The share of fossil gas in the power mix has been increasing, and it is largely replacing coal. In 2017, gas and coal had about equal shares in the power mix, but by 2019, the share of gas had increased to 38% while coal decreased to 25%. Nuclear (19%) and renewable energy including biomass (18%) made up the bulk of the remaining generation.

While there are existing policy gaps in the energy sector, President Biden has presented ambitious energy sector reforms including the goal to achieve a “100% clean energy economy” by 2050.8 Biden’s COVID-19 economic recovery plan also includes a target to achieve a “carbon-free power” sector by 2035.8 The Inflation Reduction Act, passed in 2022, is expected to help narrow this gap with significant measures targeting the energy sector such as support for renewable energy and electric vehicles.3

Targets and commitments

Economy-wide targets

Target type

Base year emissions target

NDC target

  • 50–52% below 2005 by 2030 (incl. LULUCF).1
  • 44-47% below 2005 by 2030 (excl. LULUCF).2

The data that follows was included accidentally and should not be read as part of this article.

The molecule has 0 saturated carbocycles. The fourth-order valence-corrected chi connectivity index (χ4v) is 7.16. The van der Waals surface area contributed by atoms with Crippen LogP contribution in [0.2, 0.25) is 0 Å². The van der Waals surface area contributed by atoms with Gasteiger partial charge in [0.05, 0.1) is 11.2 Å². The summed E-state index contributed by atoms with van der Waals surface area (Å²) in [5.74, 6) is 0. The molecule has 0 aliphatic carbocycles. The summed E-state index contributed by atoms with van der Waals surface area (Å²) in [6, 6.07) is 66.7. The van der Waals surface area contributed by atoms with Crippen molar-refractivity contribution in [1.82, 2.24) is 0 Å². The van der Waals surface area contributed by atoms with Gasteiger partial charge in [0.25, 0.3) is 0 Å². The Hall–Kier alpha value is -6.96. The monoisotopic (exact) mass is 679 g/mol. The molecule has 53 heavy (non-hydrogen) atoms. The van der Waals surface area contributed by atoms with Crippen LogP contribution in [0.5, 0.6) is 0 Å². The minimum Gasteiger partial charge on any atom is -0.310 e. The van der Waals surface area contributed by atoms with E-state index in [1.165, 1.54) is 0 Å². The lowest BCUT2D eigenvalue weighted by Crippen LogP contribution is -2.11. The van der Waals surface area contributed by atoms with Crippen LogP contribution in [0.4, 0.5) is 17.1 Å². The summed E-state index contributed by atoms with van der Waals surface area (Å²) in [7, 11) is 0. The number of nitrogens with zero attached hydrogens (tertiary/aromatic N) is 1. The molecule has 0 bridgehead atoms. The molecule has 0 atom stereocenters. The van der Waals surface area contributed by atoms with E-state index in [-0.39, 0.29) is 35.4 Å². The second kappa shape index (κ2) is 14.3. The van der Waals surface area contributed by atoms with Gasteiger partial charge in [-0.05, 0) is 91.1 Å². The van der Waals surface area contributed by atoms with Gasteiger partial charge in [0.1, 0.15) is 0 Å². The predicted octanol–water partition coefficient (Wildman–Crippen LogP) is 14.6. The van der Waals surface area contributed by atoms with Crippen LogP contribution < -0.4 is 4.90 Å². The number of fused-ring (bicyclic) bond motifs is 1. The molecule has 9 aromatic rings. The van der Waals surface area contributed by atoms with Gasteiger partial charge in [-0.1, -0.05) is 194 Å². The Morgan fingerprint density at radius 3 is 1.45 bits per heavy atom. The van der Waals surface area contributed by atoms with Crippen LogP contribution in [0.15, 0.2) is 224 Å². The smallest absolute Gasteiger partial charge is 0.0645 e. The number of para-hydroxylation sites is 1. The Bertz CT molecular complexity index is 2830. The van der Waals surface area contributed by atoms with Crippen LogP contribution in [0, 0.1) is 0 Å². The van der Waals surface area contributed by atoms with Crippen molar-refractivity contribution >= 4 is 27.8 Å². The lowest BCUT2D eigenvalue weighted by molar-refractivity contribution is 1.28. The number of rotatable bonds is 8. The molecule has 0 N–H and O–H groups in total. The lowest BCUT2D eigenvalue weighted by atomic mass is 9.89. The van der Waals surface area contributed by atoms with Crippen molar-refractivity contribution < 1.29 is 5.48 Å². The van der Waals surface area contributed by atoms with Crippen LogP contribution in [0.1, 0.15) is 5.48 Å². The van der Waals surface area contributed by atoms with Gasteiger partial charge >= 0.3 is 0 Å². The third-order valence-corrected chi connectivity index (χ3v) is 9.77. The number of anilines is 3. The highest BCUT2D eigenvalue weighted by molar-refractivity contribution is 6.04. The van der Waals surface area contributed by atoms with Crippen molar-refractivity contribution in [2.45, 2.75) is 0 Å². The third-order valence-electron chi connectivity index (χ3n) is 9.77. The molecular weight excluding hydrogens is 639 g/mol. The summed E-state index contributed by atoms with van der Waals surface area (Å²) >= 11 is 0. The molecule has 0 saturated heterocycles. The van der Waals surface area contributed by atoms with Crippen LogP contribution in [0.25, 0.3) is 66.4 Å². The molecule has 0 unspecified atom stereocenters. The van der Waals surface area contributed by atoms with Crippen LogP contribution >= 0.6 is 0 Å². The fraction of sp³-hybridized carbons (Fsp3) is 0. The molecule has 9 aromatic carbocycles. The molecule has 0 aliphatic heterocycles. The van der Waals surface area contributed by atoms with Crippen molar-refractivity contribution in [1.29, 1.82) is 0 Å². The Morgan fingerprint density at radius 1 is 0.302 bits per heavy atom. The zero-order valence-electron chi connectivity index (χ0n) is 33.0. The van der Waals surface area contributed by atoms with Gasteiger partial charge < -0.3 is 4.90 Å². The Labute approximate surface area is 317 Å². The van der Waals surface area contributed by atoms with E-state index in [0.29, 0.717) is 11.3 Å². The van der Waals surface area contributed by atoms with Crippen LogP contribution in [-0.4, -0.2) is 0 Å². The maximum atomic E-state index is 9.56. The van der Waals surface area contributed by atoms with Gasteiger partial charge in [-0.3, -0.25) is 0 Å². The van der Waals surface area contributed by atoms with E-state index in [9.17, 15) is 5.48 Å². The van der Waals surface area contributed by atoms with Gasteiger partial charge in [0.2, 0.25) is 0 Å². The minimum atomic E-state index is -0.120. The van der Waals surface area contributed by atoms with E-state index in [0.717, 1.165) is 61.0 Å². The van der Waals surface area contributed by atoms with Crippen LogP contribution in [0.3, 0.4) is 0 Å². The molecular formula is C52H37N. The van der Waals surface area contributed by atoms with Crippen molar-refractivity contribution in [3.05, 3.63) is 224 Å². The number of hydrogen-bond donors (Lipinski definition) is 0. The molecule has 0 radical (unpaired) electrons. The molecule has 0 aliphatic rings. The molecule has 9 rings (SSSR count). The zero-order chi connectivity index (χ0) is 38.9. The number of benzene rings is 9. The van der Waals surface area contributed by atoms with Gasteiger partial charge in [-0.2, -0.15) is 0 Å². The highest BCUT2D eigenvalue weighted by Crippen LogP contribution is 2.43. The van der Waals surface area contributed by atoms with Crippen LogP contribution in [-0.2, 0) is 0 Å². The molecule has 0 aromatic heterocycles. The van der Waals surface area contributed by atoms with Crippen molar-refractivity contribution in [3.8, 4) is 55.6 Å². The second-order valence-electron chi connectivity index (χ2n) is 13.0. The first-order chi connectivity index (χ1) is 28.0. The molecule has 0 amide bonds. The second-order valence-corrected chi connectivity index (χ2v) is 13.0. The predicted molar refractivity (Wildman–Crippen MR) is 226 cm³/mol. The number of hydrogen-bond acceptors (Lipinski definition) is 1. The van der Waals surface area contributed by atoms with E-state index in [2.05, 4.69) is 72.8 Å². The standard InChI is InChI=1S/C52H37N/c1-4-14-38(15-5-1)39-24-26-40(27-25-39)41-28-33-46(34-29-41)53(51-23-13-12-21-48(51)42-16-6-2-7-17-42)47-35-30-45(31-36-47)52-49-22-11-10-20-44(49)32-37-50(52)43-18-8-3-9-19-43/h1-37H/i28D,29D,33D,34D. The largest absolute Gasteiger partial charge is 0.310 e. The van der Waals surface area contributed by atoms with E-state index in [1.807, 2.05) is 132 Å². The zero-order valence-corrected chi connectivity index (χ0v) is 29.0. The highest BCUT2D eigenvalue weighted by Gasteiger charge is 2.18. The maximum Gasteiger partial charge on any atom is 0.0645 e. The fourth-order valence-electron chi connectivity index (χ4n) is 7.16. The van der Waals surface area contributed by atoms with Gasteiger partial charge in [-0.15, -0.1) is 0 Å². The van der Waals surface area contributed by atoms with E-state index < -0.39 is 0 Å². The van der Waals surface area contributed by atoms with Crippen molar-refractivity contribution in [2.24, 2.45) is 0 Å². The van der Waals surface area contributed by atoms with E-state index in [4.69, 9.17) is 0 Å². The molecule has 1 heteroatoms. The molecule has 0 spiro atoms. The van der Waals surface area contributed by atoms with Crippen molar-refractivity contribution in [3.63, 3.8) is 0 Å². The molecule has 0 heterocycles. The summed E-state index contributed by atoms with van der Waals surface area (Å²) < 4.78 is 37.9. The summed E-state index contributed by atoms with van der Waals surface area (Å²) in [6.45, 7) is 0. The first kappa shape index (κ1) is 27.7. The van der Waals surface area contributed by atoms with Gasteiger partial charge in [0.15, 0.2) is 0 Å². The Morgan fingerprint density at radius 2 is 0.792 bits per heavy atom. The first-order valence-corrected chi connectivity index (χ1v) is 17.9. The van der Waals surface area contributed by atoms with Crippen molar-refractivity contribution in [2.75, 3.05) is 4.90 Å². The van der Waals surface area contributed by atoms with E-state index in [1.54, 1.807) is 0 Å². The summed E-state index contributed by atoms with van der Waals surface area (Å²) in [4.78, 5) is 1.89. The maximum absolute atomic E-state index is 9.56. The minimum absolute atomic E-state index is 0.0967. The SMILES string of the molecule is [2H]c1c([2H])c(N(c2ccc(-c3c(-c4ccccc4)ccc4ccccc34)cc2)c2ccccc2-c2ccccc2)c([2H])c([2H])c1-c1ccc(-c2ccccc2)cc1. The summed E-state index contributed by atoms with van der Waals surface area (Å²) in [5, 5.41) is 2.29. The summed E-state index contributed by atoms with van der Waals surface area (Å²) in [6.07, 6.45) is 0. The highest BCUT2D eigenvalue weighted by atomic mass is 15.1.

Market mechanism

  • “At this time, the United States does not intend to use voluntary cooperation using cooperative approaches referred to in Article 6.2 or the mechanism referred to in Article 6.4 in order to achieve its target.”1

Long-term target

  • The US long term strategy (LTS) aims to reach net zero emissions by 2050.5 The LTS covers all greenhouse gases and sectors.

Sector coverage


Greenhouse gas coverage


Sectoral targets


Biden climate plan targets:

  • “100% clean energy economy” by 2050.8


Biden climate and energy plan targets:

  • Reduce the carbon footprint of the US building stock by 50% by 2035.
  • Net zero emissions standard for all new commercial buildings from 2030.
  • Retrofit 4 million commercial buildings and weatherise 2 million homes within 4 years.


Biden climate and energy plan targets:

  • Carbon-free power sector by 2035.


Biden climate and energy plan targets:

  • Provide all Americans in cities over 100,000 with quality public transport by 2030.
  • Upgrade 3 million public fleet vehicles.
  • 100% of light/medium duty vehicles electric (no timeline).
  • Deploy more than 500,000 new public charging outlets by the end of 2030.
  • All new US built buses to have zero emissions by 2030, and to convert all 500,000 school buses to zero-emissions vehicles.

Other targets:

  • 50% of new light-duty vehicle sales electric by 2030.7
  • 30% of new medium- and heavy-duty vehicle sales to be zero-emission by 2030 and 100% by 2040.6